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    Comprehensive analysis is key to plentiful retirement

     

    One of the first tasks in facing retirement is to examine current living expenses and decide if they will remain the same or not. Some expenses are fixed, while others will vary.

    Most retirees have no desire to downsize their homes or lifestyles. Whether this is an option, it will be spelled out with a comprehensive analysis. In addition to current monthly expenses, there may be new expenses for entertainment, hobbies, and travel to cover the available time.

    Lifestyle and cash flow are a function of a percentage of withdrawal from assets. Basic advice is to approach this with two goals. The first level is the way it would look if physicians had their wish. The second level is the way it would look if they had to deal with what was tolerable.

    A completed retirement analysis will provide desired needs. Most times, what is prudent and acceptable will fall somewhere in between in order to achieve a suitable degree of probability of success.

    There are always priorities to make things work: cash flow, remaining estate, amount of portfolio risk, retirement age. All have an effect on an acceptable probability of success for never running out of money that is based on investable assets and income sources.

    The next step is to look at the retirement and non-retirement accounts and see how much volatility there is and if it is not too much (or too little) to achieve your goals.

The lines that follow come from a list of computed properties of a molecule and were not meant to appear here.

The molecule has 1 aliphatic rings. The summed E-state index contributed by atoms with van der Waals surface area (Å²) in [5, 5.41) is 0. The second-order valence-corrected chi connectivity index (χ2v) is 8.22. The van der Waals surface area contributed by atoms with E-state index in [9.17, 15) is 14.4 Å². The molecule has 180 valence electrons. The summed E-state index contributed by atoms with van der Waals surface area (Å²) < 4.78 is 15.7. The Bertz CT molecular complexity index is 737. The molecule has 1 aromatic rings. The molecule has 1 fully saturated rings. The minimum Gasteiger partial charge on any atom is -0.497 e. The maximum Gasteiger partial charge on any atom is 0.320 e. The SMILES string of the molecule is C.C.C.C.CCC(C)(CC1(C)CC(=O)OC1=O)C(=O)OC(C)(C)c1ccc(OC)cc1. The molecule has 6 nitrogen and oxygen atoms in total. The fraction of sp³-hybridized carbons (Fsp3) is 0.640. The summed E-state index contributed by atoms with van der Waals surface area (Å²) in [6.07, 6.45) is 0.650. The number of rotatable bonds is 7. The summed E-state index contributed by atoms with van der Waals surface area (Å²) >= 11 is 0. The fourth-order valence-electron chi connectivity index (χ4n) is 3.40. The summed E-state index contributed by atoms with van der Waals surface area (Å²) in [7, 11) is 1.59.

When the data is compiled, computed, and analyzed, the level of standard deviation (risk) recommended will be dictated within a narrow range. This will represent the maximum amount of risk needed to meet goals given one’s exact circumstances.

    Taking addition risk would be counterproductive, as the “consequence” of loss may prove devastating and would far exceed the “consequence” or benefit of the gain.

    The next step is to create an efficient portfolio that produces an expected rate of return that commensurates with the dictated rate of risk. One should combine assets classes that:

    1) Are not correlated and, therefore, would not all go up or down at the same time;

     2) Have the asset classes under- or over-weighted according to the expectations of future market moves.

    This is not a static process but a dynamic one that recommends rebalancing of asset classes and monitors the returns of managers compared to their performance against their peers and appropriate indices.

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